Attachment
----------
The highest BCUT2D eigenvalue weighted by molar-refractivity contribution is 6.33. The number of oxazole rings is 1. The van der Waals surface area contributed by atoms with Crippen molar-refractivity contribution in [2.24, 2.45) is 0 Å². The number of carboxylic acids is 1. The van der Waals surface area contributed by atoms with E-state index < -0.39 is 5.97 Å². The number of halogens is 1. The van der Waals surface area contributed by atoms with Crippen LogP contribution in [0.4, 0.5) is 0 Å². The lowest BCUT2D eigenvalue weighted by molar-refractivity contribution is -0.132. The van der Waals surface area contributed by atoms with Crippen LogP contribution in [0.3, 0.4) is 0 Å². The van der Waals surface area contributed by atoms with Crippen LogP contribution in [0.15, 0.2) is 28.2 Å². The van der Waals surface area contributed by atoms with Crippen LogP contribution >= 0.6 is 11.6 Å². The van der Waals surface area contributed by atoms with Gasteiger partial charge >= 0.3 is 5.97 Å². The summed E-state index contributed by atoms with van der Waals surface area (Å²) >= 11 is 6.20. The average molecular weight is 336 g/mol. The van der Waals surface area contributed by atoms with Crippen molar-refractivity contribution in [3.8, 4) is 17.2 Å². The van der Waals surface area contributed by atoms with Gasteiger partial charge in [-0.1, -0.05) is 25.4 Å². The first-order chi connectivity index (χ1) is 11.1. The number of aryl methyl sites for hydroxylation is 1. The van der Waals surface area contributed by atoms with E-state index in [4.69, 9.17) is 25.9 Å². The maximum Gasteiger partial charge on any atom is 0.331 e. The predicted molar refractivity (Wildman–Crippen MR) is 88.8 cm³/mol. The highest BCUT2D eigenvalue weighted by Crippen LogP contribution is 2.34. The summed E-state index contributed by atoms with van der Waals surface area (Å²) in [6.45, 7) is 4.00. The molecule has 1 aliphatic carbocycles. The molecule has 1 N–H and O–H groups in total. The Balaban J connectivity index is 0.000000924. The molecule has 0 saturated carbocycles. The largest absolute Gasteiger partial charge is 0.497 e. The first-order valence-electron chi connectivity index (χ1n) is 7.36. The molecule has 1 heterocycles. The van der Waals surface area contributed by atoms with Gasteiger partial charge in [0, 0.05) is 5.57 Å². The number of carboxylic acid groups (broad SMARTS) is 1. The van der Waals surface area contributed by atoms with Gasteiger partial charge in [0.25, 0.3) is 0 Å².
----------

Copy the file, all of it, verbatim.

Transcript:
The highest BCUT2D eigenvalue weighted by molar-refractivity contribution is 6.33. The number of oxazole rings is 1. The van der Waals surface area contributed by atoms with Crippen molar-refractivity contribution in [2.24, 2.45) is 0 Å². The number of carboxylic acids is 1. The van der Waals surface area contributed by atoms with E-state index < -0.39 is 5.97 Å². The number of halogens is 1. The van der Waals surface area contributed by atoms with Crippen LogP contribution in [0.4, 0.5) is 0 Å². The lowest BCUT2D eigenvalue weighted by molar-refractivity contribution is -0.132. The van der Waals surface area contributed by atoms with Crippen LogP contribution in [0.3, 0.4) is 0 Å². The van der Waals surface area contributed by atoms with Crippen LogP contribution in [0.15, 0.2) is 28.2 Å². The van der Waals surface area contributed by atoms with Crippen LogP contribution >= 0.6 is 11.6 Å². The van der Waals surface area contributed by atoms with Gasteiger partial charge >= 0.3 is 5.97 Å². The summed E-state index contributed by atoms with van der Waals surface area (Å²) >= 11 is 6.20. The average molecular weight is 336 g/mol. The van der Waals surface area contributed by atoms with Crippen molar-refractivity contribution in [3.8, 4) is 17.2 Å². The van der Waals surface area contributed by atoms with Gasteiger partial charge in [-0.1, -0.05) is 25.4 Å². The first-order chi connectivity index (χ1) is 11.1. The number of aryl methyl sites for hydroxylation is 1. The van der Waals surface area contributed by atoms with E-state index in [4.69, 9.17) is 25.9 Å². The maximum Gasteiger partial charge on any atom is 0.331 e. The predicted molar refractivity (Wildman–Crippen MR) is 88.8 cm³/mol. The highest BCUT2D eigenvalue weighted by Crippen LogP contribution is 2.34. The summed E-state index contributed by atoms with van der Waals surface area (Å²) in [6.45, 7) is 4.00. The molecule has 1 aliphatic carbocycles. The molecule has 1 N–H and O–H groups in total. The Balaban J connectivity index is 0.000000924. The molecule has 0 saturated carbocycles. The largest absolute Gasteiger partial charge is 0.497 e. The first-order valence-electron chi connectivity index (χ1n) is 7.36. The molecule has 1 heterocycles. The van der Waals surface area contributed by atoms with Gasteiger partial charge in [0, 0.05) is 5.57 Å². The number of carboxylic acid groups (broad SMARTS) is 1. The van der Waals surface area contributed by atoms with Gasteiger partial charge in [0.25, 0.3) is 0 Å².